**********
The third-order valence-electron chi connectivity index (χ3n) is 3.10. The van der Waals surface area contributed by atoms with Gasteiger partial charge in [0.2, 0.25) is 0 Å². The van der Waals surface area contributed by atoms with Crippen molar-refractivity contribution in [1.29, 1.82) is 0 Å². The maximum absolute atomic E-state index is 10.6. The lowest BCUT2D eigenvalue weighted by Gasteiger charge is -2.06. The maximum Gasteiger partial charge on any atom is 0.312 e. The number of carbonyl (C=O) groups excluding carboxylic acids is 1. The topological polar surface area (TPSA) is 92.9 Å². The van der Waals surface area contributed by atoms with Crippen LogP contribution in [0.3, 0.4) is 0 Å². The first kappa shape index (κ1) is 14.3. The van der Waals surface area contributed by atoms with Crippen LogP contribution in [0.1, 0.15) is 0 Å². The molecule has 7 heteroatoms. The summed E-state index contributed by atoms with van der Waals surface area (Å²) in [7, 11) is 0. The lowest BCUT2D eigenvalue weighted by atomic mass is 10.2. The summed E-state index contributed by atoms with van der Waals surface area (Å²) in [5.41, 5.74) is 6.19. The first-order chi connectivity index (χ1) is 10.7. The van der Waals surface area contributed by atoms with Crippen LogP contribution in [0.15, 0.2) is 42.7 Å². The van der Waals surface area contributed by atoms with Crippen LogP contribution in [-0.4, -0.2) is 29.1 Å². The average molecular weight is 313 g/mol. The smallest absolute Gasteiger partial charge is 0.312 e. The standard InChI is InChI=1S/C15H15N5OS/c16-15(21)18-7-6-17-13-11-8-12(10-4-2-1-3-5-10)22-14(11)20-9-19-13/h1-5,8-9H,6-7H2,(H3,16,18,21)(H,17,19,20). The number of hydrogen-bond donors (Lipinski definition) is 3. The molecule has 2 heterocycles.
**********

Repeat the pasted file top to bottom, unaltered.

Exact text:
The third-order valence-electron chi connectivity index (χ3n) is 3.10. The van der Waals surface area contributed by atoms with Gasteiger partial charge in [0.2, 0.25) is 0 Å². The van der Waals surface area contributed by atoms with Crippen molar-refractivity contribution in [1.29, 1.82) is 0 Å². The maximum absolute atomic E-state index is 10.6. The lowest BCUT2D eigenvalue weighted by Gasteiger charge is -2.06. The maximum Gasteiger partial charge on any atom is 0.312 e. The number of carbonyl (C=O) groups excluding carboxylic acids is 1. The topological polar surface area (TPSA) is 92.9 Å². The van der Waals surface area contributed by atoms with Crippen LogP contribution in [0.3, 0.4) is 0 Å². The first kappa shape index (κ1) is 14.3. The van der Waals surface area contributed by atoms with Crippen LogP contribution in [0.1, 0.15) is 0 Å². The molecule has 7 heteroatoms. The summed E-state index contributed by atoms with van der Waals surface area (Å²) in [7, 11) is 0. The lowest BCUT2D eigenvalue weighted by atomic mass is 10.2. The summed E-state index contributed by atoms with van der Waals surface area (Å²) in [5.41, 5.74) is 6.19. The first-order chi connectivity index (χ1) is 10.7. The van der Waals surface area contributed by atoms with Crippen LogP contribution in [0.15, 0.2) is 42.7 Å². The van der Waals surface area contributed by atoms with Crippen LogP contribution in [-0.4, -0.2) is 29.1 Å². The average molecular weight is 313 g/mol. The smallest absolute Gasteiger partial charge is 0.312 e. The standard InChI is InChI=1S/C15H15N5OS/c16-15(21)18-7-6-17-13-11-8-12(10-4-2-1-3-5-10)22-14(11)20-9-19-13/h1-5,8-9H,6-7H2,(H3,16,18,21)(H,17,19,20). The number of hydrogen-bond donors (Lipinski definition) is 3. The molecule has 2 heterocycles.